15 thoughts on “Domestic Abuse: The Latest Lie

  1. Pingback: A sickening ignorance shown about domestic violence – Human Rights And Wrongs

  2. Callum

    Great as always.

    Have you seen a study called “A Review of Domestic Violence Perpetrator Programs in the United Kingdom” by Dr. Elizabeth Bates et all? It is great research into how crap feminist offender programs are. The url is too long to post here but it’s worth searching out.

    The only reason I mention it is because I have just seen that Dr. Elizabeth Bates is currently undertaking a study on father’s who have been effected by parental alienation. They are asking for those effected to undertake a 30 minute anonymous questionnaire to help with their research, and I thought it would be good if you could share this info with your readers and spread the message elsewhere. It could end up being important research for the MRM.

    The link is below, or can be found on her Twitter: @DrLizBates

    1. William Collins Post author

      Thanks, yes I’m aware of Liz Bates’s work and I reviewed it in my posts on perpetrator programmes. Her call for fathers with experience of PA has been promulgated by fathers’ groups.

  3. Dick Morris

    This is not strictly “on topic”, but has any research been done into whether male or female judges sentence male “offenders” more harshly?

    1. William Collins Post author

      Not the first time I’ve been asked that, but I don’t know the answer. My guess is that there will be little difference – both sentence men far more harshly than women – but I’m guessing.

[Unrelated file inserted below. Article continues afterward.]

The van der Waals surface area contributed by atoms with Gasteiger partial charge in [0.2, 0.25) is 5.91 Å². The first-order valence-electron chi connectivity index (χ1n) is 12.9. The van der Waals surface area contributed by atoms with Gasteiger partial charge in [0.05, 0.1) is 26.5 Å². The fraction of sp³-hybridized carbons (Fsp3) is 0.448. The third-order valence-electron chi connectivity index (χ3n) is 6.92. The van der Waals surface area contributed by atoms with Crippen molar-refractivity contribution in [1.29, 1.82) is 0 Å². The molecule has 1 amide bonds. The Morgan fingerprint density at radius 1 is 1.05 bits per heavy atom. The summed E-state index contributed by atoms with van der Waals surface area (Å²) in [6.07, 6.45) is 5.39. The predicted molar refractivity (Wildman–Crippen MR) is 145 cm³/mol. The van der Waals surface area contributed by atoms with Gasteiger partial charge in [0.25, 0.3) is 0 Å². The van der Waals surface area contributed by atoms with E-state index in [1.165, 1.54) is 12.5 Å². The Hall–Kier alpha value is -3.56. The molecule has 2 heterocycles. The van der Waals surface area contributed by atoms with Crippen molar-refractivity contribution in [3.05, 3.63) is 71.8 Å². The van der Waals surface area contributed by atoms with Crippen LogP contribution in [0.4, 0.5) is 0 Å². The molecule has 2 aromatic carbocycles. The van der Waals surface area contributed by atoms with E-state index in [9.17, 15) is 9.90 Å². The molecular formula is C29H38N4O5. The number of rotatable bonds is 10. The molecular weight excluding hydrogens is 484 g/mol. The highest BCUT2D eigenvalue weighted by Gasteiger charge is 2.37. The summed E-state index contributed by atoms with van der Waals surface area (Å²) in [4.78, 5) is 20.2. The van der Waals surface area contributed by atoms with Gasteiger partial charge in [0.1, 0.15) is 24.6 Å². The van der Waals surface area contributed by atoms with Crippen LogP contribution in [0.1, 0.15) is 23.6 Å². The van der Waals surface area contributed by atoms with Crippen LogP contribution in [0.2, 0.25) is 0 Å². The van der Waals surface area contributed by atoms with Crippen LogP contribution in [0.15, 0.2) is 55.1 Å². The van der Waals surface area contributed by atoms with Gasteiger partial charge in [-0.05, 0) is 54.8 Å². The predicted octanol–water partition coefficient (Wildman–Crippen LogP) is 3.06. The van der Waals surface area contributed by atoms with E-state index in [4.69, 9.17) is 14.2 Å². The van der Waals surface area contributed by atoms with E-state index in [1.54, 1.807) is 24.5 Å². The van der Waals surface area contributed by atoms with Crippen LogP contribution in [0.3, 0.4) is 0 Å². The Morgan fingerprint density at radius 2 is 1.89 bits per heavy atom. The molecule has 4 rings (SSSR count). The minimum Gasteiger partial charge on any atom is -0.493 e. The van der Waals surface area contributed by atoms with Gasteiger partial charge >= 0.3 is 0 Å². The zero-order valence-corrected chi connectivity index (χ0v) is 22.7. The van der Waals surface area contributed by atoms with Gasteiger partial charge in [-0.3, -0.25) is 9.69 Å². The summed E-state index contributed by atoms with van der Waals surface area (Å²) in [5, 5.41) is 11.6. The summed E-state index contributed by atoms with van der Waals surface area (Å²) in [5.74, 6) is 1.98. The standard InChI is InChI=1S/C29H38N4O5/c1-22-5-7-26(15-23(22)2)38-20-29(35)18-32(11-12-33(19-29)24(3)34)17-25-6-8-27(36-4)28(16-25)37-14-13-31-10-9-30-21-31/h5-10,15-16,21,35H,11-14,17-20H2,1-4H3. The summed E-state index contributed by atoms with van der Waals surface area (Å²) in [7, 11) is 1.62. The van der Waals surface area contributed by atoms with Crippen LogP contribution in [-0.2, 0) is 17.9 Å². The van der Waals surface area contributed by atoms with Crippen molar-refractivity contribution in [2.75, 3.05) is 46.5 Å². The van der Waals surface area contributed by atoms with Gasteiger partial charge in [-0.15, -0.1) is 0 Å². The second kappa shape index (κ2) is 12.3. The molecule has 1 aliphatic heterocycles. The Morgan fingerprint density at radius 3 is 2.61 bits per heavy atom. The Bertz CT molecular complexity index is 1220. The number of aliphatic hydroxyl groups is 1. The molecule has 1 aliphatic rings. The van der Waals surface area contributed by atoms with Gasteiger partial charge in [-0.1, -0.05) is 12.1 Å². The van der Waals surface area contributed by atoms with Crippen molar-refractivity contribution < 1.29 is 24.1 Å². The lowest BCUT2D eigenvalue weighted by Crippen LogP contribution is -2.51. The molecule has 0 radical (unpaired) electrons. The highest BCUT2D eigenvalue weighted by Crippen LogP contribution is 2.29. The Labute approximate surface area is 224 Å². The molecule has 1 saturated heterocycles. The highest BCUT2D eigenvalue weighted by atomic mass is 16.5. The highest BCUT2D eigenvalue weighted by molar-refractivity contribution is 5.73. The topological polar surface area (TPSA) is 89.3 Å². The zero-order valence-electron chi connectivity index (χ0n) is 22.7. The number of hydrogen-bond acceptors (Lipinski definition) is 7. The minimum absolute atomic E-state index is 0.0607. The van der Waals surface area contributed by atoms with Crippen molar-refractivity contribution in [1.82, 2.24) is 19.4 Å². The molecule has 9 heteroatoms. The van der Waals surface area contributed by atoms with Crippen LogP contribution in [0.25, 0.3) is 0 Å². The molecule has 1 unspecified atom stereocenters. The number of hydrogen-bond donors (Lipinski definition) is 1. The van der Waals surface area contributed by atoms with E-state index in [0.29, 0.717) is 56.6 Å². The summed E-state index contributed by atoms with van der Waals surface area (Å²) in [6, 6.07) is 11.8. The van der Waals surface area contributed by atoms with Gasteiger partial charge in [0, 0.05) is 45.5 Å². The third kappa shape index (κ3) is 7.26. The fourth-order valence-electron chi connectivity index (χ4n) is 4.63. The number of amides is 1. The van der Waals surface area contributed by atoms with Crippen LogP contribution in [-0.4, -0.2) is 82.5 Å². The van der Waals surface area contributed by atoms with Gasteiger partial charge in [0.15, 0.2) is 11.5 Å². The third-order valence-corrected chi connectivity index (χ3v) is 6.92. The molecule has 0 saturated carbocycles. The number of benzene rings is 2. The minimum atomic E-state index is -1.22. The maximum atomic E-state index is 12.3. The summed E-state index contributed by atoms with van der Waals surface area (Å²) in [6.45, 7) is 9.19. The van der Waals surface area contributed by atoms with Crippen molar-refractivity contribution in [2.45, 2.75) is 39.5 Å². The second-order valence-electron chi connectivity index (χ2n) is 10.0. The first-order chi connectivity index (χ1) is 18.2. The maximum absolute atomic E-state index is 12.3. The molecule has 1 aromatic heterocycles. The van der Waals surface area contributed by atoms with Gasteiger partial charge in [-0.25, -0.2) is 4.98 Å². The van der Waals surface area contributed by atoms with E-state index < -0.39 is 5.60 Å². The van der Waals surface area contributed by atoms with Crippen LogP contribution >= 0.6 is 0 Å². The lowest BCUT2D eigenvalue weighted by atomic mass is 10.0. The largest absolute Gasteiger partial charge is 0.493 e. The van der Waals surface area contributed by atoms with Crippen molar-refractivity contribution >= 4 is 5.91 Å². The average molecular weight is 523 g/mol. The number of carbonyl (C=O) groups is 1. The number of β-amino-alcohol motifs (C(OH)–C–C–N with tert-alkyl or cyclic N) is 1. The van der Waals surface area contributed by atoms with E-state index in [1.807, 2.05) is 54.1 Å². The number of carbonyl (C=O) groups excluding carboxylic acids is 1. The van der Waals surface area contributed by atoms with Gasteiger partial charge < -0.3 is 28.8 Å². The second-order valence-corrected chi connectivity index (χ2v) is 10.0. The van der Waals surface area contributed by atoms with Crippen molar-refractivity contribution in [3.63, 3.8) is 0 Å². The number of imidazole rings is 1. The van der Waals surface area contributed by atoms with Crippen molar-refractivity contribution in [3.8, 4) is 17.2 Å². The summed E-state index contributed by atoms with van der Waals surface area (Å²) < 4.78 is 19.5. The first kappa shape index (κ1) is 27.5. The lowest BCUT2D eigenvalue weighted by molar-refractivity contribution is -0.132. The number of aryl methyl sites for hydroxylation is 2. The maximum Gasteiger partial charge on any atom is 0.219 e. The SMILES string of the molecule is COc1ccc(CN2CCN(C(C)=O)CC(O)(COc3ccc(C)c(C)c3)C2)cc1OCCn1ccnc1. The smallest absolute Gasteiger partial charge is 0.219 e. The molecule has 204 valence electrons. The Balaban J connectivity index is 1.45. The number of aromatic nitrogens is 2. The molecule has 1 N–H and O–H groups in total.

1. Douglas

        I did a very brief look into this about ten years ago, selecting around 30 (I think it was) random cases, half by men and half by women (sorry, all the other sexes didn’t get included). I found little indication of difference in male sentencing but it seemed that females were sentenced more harshly by women judges than by men. The sample was far too small to be conclusive, however.

        1. Groan

          It was researched by feminists in the 70s and 80s. All around the “problem” of benign sexism. This being the tendency of women to be treated more leniently and as ill by the CJ systems of USA, UK, Aus and NZ . The research at the time (while I was a student and researcher) found precisely this. Male judges sentencing were found to apply “benign sexism” female judges were inded less lenient. Having a job family etc. meant I lost track of feminism, but it seems this interest in countering “benign sexism ” because it assumed “less agency ” in women has faded from feminism. One presumes because “benign sexism” does indeed protect women from the same standards applied to men! Sadly from the paper age I dont have any if the research papers of the time.

  4. Groan

    As this is Domestic Violence , an existing partner or past partner, what she is saying is that gay men are massively over represented as victims and perpetrators. Maybe someone should point that out. 
    Perhaps because of this implication in 20 years I have never seen the ONS British Crime Survey data interpreted this way. Generally the DV “industry” slips past the BCS data and uses Police arrests and convictions data. 
    I hope everyone does whatever they can to get this challenged in parliament. Although not the best ,the headline figure does show up the lack of services for over 600,000 men for a start. In order to make it make the 90+ % spending on women look reasonable it seems the minister has to claim Male same sex relationships are abusive on a massive scale. That could cause some “intersectional” hoo ha.